Tulcingo is less restaurant than catch-all. Convenience store? Check. Bar, with jukebox and beer? Check. Place of worship, with Virgin Mary shrine? Check (albeit with little privacy for prayers and offerings). When we ordered at the counter, we weren't sure if we were even welcome to sit at the freestanding Formica tables or if they were temporarily gathered there for a meeting of some sort that hadn't yet begun. (The woman behind the counter, who also acted as waitress, saw our confusion and knowingly nodded toward the table cluster.)
We can be fussy about our Mexican food, sticking to mundane choices like pork tacos. The most adventurous we got at Tulcingo was the mamey shake, which was thick and lukewarm, allowing the distinct flavor of the mamey (it tastes like . . . mamey) to come through. (We're of the ice-cream-fountain school of milkshakes, however, so this subtlety went unappreciated -- probably not Tulcingo's fault, though.) A more thorough examination of Tulcingo's menu shows that our timidity in ordering was a mistake, or that at least we should have come on a weekend, as that's when the not-often-found goat platter is offered, along with a special mole dish and other assorted delicacies. The specials, handwritten on neon signs taped onto the front of the counter, were beyond our grasp of Spanish -- but next time we'll brush up so we can take full advantage of the unlikely breadth of Tulcingo's offerings.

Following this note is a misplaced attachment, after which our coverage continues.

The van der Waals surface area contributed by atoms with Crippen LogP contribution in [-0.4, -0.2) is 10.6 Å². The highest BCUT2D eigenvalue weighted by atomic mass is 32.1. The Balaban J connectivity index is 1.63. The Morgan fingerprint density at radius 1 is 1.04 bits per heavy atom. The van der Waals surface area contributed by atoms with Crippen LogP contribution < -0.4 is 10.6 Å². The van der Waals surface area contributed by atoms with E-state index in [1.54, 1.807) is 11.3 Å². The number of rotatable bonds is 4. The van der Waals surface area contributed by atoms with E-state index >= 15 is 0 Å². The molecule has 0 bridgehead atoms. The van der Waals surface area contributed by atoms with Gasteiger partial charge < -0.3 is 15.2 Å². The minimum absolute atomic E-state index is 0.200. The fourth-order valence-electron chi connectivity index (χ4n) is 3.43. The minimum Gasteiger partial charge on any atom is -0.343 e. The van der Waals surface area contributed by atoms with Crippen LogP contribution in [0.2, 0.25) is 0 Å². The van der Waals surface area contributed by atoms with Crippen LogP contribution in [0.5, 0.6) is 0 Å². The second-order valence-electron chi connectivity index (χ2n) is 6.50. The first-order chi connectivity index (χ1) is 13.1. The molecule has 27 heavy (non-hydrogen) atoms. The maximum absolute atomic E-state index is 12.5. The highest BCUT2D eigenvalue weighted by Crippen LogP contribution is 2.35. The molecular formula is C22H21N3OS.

Our conservatism is our loss, yes -- but what we did have was far from a write-off. The tacos at Tulcingo were seasoned lightly, letting the quality of the ingredients speak for itself. Moist chicken; spicy pork with smoldering, not blistering, heat; flavorful (free) salsa and (not free) guacamole -- in all, we found a keeper in this weird little joint.
Price: Tacos $2; nothing on the menu over $13.
Will we go again? It's cheaper than a vacation to Puebla, with many of the same offerings -- yes.